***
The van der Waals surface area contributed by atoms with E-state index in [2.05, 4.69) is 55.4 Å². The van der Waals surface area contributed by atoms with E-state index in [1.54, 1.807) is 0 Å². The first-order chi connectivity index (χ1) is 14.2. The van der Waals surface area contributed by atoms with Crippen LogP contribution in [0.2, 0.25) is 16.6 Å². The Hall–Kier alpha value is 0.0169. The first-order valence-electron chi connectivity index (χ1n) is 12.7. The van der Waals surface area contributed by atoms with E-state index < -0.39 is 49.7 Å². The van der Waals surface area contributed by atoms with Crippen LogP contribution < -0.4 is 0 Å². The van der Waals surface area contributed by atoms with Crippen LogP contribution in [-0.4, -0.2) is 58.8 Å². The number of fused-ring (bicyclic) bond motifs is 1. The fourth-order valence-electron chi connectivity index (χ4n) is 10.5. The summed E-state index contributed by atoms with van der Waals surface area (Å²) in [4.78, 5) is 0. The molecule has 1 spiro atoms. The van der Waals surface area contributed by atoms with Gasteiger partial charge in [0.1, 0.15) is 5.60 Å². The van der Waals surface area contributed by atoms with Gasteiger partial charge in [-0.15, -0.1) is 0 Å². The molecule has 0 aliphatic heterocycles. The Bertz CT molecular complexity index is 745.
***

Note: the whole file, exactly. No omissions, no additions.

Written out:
The van der Waals surface area contributed by atoms with E-state index in [2.05, 4.69) is 55.4 Å². The van der Waals surface area contributed by atoms with E-state index in [1.54, 1.807) is 0 Å². The first-order chi connectivity index (χ1) is 14.2. The van der Waals surface area contributed by atoms with Crippen LogP contribution in [0.2, 0.25) is 16.6 Å². The Hall–Kier alpha value is 0.0169. The first-order valence-electron chi connectivity index (χ1n) is 12.7. The van der Waals surface area contributed by atoms with E-state index < -0.39 is 49.7 Å². The van der Waals surface area contributed by atoms with Crippen LogP contribution < -0.4 is 0 Å². The van der Waals surface area contributed by atoms with Crippen LogP contribution in [-0.4, -0.2) is 58.8 Å². The number of fused-ring (bicyclic) bond motifs is 1. The fourth-order valence-electron chi connectivity index (χ4n) is 10.5. The summed E-state index contributed by atoms with van der Waals surface area (Å²) in [4.78, 5) is 0. The molecule has 1 spiro atoms. The van der Waals surface area contributed by atoms with Gasteiger partial charge in [0.1, 0.15) is 5.60 Å². The van der Waals surface area contributed by atoms with Gasteiger partial charge in [-0.15, -0.1) is 0 Å². The molecule has 0 aliphatic heterocycles. The Bertz CT molecular complexity index is 745.